By David Schout
The move to transform Melbourne Town Hall into a vaccination hub for those “who might otherwise miss out” has been an instant success according to a health provider.
On September 1, the iconic Swanston St building opened its doors to vaccinate some of the city’s most vulnerable residents.
Almost 2000 people were vaccinated in the first fortnight, two-thirds of whom did not have a Medicare card.
Nicole Bartholomeusz, chief executive of Cohealth — the community health service in charge at Town Hall — said the response was heartening.
“The turnout to Town Hall has been incredible,” she said.
“A diverse range of people [has been] lining up from the early hours of the morning committed to getting vaccinated as soon as they can … Cohealth has a customer service officer who walks the line identifying people who are especially at risk, so they can speak to a peer worker or have an interpreter arranged. People have been very patient, and we’re doing our best to keep waiting times to a minimum.”
The hub is targeting a range of groups throughout the city, including rough sleepers, people with English literacy limitations, refugees, and international students.
More than one-third of those who used the service had a preferred language other than English, with Vietnamese, Spanish and Mandarin the top three languages.
Other members of the public were encouraged to continue using other large-scale vaccination centres, including the Melbourne Convention and Exhibition Centre at South Wharf and the Royal Exhibition Building in Carlton.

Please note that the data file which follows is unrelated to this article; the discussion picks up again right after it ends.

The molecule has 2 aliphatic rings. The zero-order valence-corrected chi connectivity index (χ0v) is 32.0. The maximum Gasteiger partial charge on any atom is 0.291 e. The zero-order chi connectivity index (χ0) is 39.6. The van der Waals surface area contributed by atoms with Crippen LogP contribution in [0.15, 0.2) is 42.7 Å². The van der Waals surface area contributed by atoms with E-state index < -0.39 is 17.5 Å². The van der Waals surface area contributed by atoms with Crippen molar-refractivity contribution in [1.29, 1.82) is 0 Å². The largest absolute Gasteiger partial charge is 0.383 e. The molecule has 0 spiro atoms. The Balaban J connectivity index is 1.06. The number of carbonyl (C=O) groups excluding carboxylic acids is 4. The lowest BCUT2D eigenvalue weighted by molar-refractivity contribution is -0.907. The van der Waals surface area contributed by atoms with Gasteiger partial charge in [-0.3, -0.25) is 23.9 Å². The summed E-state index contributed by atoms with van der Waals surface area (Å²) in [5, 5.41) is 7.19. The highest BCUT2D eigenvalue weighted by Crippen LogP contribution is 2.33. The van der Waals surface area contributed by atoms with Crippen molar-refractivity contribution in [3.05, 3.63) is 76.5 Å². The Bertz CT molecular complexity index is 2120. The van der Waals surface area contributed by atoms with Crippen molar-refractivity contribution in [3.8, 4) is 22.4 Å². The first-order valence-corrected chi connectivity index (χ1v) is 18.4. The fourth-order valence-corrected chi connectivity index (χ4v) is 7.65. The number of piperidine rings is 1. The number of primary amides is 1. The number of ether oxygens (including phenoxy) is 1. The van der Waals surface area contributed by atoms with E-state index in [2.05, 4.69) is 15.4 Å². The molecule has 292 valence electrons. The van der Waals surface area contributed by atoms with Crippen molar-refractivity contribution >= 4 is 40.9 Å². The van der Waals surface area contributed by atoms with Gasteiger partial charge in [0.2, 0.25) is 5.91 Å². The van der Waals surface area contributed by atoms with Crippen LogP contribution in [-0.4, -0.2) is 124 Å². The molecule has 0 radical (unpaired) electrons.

Ms Bartholomeusz said the Town Hall centre was all about preventing anyone slipping through the cracks.
“The success of the Town Hall vaccination centre proves again that our welcoming and tailored vaccination approaches are reaching those who might otherwise miss out,” she said.
“Creating culturally safe, and welcoming spaces to deliver the vaccine is key. Our experience in working with people from culturally diverse backgrounds, and those who face barriers to accessing vaccination has put us in a good position to bring the vaccine to people in the City of Melbourne.”
International student Jamie Bravo was one local who got vaccinated at the Town Hall hub during September.
The Chilean student, studying commercial cookery, told CBD News he was “feeling really happy” after receiving his first dose of the Pfizer vaccine.
Mr Bravo had a clear motivation for getting vaccinated, and hoped restrictions would end soon.
“I’d like to travel back to Chile to see my family, because I haven’t seen them for three years already and it’s really hard,” he said.
“I really miss them and would really like to see them.”
The vaccination hub was particularly important as vaccination rates within the City of Melbourne were some of the lowest in the state.
The central and recognisable location of the CBD’s Town Hall was particularly important for eliminating barriers for at-risk groups.
Lord Mayor Sally Capp said the opening weeks had been pleasing.
“We’ve received an incredibly positive response to our new Melbourne Town Hall vaccination centre,” Cr Capp said.
“Every member of our community matters and this vaccination hub will make sure everyone has equal access to the vaccine, with or without a Medicare card. The centre recently increased its capacity and is now vaccinating up to 300 people a day, and we’re continuing to work with Cohealth to boost supply so we can reach as many people as possible.”